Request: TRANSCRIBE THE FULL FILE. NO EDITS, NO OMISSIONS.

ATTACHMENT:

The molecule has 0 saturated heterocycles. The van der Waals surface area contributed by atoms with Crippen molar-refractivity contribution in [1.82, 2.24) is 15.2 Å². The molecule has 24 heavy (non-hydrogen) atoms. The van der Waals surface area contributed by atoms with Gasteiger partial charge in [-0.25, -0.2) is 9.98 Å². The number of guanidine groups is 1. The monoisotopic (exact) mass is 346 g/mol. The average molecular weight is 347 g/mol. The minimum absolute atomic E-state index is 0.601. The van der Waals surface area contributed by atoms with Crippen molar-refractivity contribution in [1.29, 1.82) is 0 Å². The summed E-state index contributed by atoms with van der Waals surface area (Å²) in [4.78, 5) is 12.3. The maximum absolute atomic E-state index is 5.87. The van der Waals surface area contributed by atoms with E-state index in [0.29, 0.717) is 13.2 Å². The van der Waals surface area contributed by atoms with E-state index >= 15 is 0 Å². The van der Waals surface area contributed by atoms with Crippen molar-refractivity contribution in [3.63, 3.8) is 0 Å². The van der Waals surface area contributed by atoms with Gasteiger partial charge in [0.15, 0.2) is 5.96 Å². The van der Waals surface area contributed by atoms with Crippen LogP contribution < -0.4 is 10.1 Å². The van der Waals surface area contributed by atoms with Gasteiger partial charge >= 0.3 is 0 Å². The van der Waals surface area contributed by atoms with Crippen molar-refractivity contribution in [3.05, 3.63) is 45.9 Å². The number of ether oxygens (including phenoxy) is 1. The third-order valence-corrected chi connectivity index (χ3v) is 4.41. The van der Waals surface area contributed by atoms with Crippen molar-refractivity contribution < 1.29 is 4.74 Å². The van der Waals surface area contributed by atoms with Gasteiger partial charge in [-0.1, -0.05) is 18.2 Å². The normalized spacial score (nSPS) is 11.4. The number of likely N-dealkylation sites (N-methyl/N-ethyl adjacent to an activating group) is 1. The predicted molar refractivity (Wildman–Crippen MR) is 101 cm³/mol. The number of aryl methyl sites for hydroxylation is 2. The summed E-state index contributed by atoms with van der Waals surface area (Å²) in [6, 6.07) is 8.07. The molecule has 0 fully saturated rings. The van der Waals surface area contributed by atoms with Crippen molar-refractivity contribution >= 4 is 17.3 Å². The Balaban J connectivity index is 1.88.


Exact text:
The molecule has 0 saturated heterocycles. The van der Waals surface area contributed by atoms with Crippen molar-refractivity contribution in [1.82, 2.24) is 15.2 Å². The molecule has 24 heavy (non-hydrogen) atoms. The van der Waals surface area contributed by atoms with Gasteiger partial charge in [-0.25, -0.2) is 9.98 Å². The number of guanidine groups is 1. The monoisotopic (exact) mass is 346 g/mol. The average molecular weight is 347 g/mol. The minimum absolute atomic E-state index is 0.601. The van der Waals surface area contributed by atoms with Crippen molar-refractivity contribution in [1.29, 1.82) is 0 Å². The summed E-state index contributed by atoms with van der Waals surface area (Å²) in [4.78, 5) is 12.3. The maximum absolute atomic E-state index is 5.87. The van der Waals surface area contributed by atoms with E-state index in [0.29, 0.717) is 13.2 Å². The van der Waals surface area contributed by atoms with E-state index >= 15 is 0 Å². The van der Waals surface area contributed by atoms with Crippen molar-refractivity contribution in [3.63, 3.8) is 0 Å². The van der Waals surface area contributed by atoms with Gasteiger partial charge in [0.15, 0.2) is 5.96 Å². The van der Waals surface area contributed by atoms with Crippen LogP contribution < -0.4 is 10.1 Å². The van der Waals surface area contributed by atoms with Gasteiger partial charge >= 0.3 is 0 Å². The van der Waals surface area contributed by atoms with Crippen molar-refractivity contribution in [3.05, 3.63) is 45.9 Å². The number of ether oxygens (including phenoxy) is 1. The third-order valence-corrected chi connectivity index (χ3v) is 4.41. The van der Waals surface area contributed by atoms with Crippen molar-refractivity contribution < 1.29 is 4.74 Å². The van der Waals surface area contributed by atoms with Gasteiger partial charge in [-0.1, -0.05) is 18.2 Å². The normalized spacial score (nSPS) is 11.4. The number of likely N-dealkylation sites (N-methyl/N-ethyl adjacent to an activating group) is 1. The predicted molar refractivity (Wildman–Crippen MR) is 101 cm³/mol. The number of aryl methyl sites for hydroxylation is 2. The summed E-state index contributed by atoms with van der Waals surface area (Å²) in [6, 6.07) is 8.07. The molecule has 0 fully saturated rings. The van der Waals surface area contributed by atoms with Crippen molar-refractivity contribution >= 4 is 17.3 Å². The Balaban J connectivity index is 1.88.